The Big 12 finally has it's man.
Dan Beebe is long gone and interim commish Chuck Neinas, after calming the waters to an extent, is on his way out by July 1st.
Former Iowa and Stanford athletic director, Bob Bowlsby, is now the new man to lead the new look Big 12 into the future. The Big 12 announced the hire on Thursday and then formally introduced him to the country during a press conference on Friday morning.
The press conference on Friday was about what you would expect, a lot of question about the important upcoming issues he'll face leading the Big 12 and a lot of wait-and-see type answers. That said, it's not exactly fair to expect him to have all the answers without even having spent a day in the job as yet.
(You can watch a replay of the introductory press conference on Big12Sports.com).
The Big 12 hasn't exactly been a model of stability over the past couple seasons, something Bowlsby apparently got over when he started looking closely at the position.
"I came in with some reservations, and those reservations were quickly put to rest. We had some very frank conversations about what the challenges were with the league, and what the opportunities are with the league. I came away feeling very good about it. Not knowing whether or not I was going to get an offer, but feeling very good about it."
The biggest topic on everyone's mind seems to be expansion and whether or not the Big 12 will stand pat at 10 teams or look to expand as many expect. The first question during the Q&A portion came from Barry Tramel of The Oklahoman, 10 or 12?
"Expansion will be an ongoing consideration for us. I haven’t had the opportunity to talk with all of the presidents about this issue, and I haven’t had the opportunity to talk to all but a couple of the athletic directors. I certainly am not going to presume a direction that we will go, but I think though, as you consider expansion, it has to be expansion that has, as its roots, the enhancement of the league. There’s nothing magic about 11, 12 or 10."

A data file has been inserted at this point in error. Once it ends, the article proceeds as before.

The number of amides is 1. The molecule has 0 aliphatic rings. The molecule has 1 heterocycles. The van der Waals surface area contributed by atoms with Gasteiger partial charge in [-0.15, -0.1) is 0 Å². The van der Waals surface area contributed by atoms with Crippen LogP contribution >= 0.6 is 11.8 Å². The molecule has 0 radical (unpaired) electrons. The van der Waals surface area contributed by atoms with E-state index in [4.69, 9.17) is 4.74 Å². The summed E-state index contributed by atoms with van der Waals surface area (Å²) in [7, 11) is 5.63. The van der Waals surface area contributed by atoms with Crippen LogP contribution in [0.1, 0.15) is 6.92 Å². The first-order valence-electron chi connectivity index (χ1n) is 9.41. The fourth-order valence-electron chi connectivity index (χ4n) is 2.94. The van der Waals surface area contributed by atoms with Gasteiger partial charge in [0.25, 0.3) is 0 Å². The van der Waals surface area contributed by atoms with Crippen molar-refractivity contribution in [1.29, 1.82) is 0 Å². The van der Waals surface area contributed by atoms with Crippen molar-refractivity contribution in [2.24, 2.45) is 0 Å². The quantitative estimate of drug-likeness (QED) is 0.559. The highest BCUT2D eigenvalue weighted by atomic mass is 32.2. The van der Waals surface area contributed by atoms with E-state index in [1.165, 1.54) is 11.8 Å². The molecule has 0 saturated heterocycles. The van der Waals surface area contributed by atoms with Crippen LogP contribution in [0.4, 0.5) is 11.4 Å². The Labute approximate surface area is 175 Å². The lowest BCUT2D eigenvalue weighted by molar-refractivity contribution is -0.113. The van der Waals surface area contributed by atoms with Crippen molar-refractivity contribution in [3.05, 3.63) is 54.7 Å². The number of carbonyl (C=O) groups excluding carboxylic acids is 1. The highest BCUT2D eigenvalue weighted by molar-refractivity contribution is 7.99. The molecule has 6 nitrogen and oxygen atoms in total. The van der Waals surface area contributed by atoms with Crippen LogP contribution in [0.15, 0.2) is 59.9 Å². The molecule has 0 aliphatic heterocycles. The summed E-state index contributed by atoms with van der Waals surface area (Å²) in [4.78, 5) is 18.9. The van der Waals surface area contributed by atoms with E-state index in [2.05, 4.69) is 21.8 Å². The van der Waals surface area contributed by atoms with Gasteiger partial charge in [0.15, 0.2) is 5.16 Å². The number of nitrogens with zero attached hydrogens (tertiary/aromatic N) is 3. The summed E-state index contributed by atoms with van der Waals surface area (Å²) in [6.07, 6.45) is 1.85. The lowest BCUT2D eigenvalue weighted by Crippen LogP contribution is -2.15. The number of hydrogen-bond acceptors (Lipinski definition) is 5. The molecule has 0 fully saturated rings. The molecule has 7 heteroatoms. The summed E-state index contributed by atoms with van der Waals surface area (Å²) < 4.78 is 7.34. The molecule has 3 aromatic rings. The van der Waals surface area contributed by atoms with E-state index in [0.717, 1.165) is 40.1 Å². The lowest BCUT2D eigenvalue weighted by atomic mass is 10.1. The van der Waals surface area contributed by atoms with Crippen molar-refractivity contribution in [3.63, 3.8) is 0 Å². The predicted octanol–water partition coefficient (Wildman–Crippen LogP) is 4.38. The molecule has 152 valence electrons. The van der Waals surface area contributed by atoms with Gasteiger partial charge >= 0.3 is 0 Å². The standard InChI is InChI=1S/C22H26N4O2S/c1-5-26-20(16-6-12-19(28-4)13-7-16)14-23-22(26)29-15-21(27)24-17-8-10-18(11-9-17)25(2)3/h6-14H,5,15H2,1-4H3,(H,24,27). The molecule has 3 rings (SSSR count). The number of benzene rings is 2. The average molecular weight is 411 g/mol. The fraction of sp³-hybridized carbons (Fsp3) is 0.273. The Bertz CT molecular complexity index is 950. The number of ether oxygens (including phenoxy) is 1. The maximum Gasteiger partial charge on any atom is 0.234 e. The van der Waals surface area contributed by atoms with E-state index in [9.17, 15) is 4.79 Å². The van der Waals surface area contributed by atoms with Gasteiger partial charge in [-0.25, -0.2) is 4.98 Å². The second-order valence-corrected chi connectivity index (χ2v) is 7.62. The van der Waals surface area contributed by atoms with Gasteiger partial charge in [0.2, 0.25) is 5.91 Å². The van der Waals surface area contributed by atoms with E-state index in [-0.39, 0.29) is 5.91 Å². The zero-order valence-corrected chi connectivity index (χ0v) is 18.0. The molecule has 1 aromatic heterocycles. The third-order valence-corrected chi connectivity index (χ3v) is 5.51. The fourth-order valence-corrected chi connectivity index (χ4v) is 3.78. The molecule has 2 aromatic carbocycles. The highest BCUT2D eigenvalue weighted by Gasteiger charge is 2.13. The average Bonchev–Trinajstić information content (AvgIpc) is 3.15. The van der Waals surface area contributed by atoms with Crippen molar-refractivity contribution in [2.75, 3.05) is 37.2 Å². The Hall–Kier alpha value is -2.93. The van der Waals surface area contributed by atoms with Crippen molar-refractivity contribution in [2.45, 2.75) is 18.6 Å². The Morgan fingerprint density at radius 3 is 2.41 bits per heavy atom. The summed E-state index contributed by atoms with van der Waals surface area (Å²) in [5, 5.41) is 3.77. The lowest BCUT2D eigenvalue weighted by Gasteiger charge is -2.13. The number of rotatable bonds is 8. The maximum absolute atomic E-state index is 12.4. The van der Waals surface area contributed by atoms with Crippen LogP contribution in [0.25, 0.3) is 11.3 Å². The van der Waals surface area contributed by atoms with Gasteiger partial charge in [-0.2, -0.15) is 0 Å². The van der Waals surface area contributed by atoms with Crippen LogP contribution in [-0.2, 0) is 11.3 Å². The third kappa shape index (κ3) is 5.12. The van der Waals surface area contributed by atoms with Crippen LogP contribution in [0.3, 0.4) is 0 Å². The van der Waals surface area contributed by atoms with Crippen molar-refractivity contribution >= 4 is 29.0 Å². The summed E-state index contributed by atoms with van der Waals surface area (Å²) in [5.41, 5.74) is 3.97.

"I have no preconceived notions at the what the right number is."
Not that it matters, however, because Texas runs the league anyways (I think I'm joking, of course) and Bowlsby was asked about the power Texas wields in the league. "I would just suggest that you do a little homework on me. I haven't been very good at being a puppet over the years."
He also added, "I asked some probing questions along those lines, because the University of Texas is always going to be an 800-pound gorilla in college athletics, and that isn't going to change. But I have been very impressed at the extent of which the folks at the University of Texas are committed to the conference, and committed to the best outcomes -- not only for them, but for the other nine members."
Bowlsby also had some comments on the Longhorn Network and third tier rights in general, although those are were issues decided before his arrival and aren't likely to change just because he's the new commissioner.
What's more important is what's going to happen in the coming years for a league that has taken its fair share of hits in the recent past. "The future of the conference is exceedingly bright. Obviously this is a new role for me having been a director of athetics for 29 years. I know the players, I know the potholes and I'm going to have the opportunity to look at them through a little different lens than I have in the past."
He most certainly will.
While it will be a few years before anyone will be able to judge the hire, the reactions coming from within the conference have been overwhelmingly positive, as you'd expect. Having everyone on the same page is a great place to start, however.
Of course, honeymoons are usually all good and fun. How this marriage turns out won't be known until he and the rest of the league starts tackling some of the tough issues it will surely face in the coming years.